Several hours after her resignation, Cannold told ABC news chief political correspondent Emma Griffiths that she disputes the party's claim that 'administrative errors' were to blame for the NSW decision to give its first preferences to far-right wing candidates and parties in New South Wales, including the Australia First Party which is headed by a convicted criminal and former neo-Nazi.

Support for Cannold came swiftly from respected journalist Mary Kostakidis, who tweeted: "Whoever is responsible for the stuff up should be resigning Leslie, not you."

While the Wikileaks Party prides itself on the use of social media to galvanize supporters, there was troll glee in the Twittersphere about the unraveling of the party that likes to take the high moral ground against the others.

The bottom line, however, is that The WikiLeaks Party is hemorrhaging members; several National Council members and volunteers announced their resignation soon after Cannold. In detailing his reasons for resigning from the National Council of the Wikileaks Party, Dr Daniel Mathews blogged: "I know thousands rushed to join a party they thought they could believe in, and millions around the world have been inspired and have taken courage because of the actions of Wikileaks and Julian Assange.

"I can only apologise to them for not having worked harder to defend the principles of the party; but I know that, had I stayed on, it would have been an increasingly losing battle."

The WikiLeaks faithful who remain now have to wait for theparty's supplementary how-to-vote card to its supporters to override the lodged preferences.

Cannold's decision to quit the WikiLeaks Party came the very day many people received their postal vote. Those like me, who applied the night the election was announced knowing they would be out of the country on election day, would be within the first batch of people receiving a postal vote. There is Cannold's name, down as number two for the party's Senate ticket.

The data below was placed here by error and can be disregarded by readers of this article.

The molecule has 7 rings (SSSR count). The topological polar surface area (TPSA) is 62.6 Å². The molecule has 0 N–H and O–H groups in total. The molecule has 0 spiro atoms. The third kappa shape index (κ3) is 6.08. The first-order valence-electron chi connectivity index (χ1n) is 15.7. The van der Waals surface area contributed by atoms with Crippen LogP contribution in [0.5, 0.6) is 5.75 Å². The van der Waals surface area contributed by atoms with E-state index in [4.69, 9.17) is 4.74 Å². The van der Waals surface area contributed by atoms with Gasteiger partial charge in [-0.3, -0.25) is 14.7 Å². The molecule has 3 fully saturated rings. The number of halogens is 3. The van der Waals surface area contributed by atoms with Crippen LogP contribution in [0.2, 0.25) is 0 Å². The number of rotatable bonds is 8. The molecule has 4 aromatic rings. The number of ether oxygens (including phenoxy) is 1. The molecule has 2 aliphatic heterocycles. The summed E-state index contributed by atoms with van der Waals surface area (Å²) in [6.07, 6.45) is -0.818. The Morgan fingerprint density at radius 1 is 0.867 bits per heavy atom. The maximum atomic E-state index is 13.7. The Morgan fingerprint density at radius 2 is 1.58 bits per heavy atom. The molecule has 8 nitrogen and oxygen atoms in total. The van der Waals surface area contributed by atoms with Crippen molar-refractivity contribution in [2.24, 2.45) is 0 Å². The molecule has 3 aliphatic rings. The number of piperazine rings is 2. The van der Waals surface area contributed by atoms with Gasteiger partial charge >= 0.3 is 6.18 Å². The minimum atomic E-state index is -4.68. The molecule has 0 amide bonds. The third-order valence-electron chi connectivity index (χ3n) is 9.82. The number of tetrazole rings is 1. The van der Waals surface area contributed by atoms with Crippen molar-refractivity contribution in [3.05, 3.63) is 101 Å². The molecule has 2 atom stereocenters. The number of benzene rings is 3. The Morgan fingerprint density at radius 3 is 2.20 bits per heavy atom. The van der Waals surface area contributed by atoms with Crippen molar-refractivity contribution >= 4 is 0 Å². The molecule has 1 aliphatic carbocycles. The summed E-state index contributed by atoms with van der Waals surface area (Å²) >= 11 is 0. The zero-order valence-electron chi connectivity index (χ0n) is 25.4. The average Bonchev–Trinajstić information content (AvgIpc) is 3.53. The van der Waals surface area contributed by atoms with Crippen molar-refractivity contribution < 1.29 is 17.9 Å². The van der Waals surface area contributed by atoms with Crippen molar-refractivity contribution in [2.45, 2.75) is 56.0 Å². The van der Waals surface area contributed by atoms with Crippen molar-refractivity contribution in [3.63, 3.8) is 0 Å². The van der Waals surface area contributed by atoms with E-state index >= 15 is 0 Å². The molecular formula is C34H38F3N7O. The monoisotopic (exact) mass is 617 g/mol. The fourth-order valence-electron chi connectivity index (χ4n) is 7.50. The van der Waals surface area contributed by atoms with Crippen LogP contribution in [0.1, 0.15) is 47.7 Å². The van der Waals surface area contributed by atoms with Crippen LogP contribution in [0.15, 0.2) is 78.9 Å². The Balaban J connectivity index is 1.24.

In response to the question "why should someone vote for wikileaks?" Cannold tweeted on 16 August: "We stand for transparency, accountability & justice & will keep the bastards accountable. Five days later, she resigned from the party.

It proves a week is a long time in politics. So, it would seem, is the endurance of the WikiLeaks Party.

Indeed, maybe the choice of party motto – a recycled one at that – was not so wise in hindsight. As third on the WikiLeaks Victorian Senate ticket Dr Binoy Kampmark noted in his blog about the launch of the WikiLeaks Party; "Keep the bastards honest. This was a fine statement till the Democrats, the party he founded, got into bed with establishment politics and promptly imploded. The spirit of Chipp's message, however, remains indomitable."

The question is, will the Wikileaks Party be able to carry Chipp's flame and be a viable option for this election, much less the next one? Or will traditional media and the two major parties have the last laugh?

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About the Author

Dr Evelyn Tsitas works at RMIT University and has an extensive background in journalism (10 years at the Herald Sun) and communications. As well as crime fiction and horror, she writes about media, popular culture, parenting and Gothic horror and the arts and society in general. She likes to take her academic research to the mass media and to provoke debate.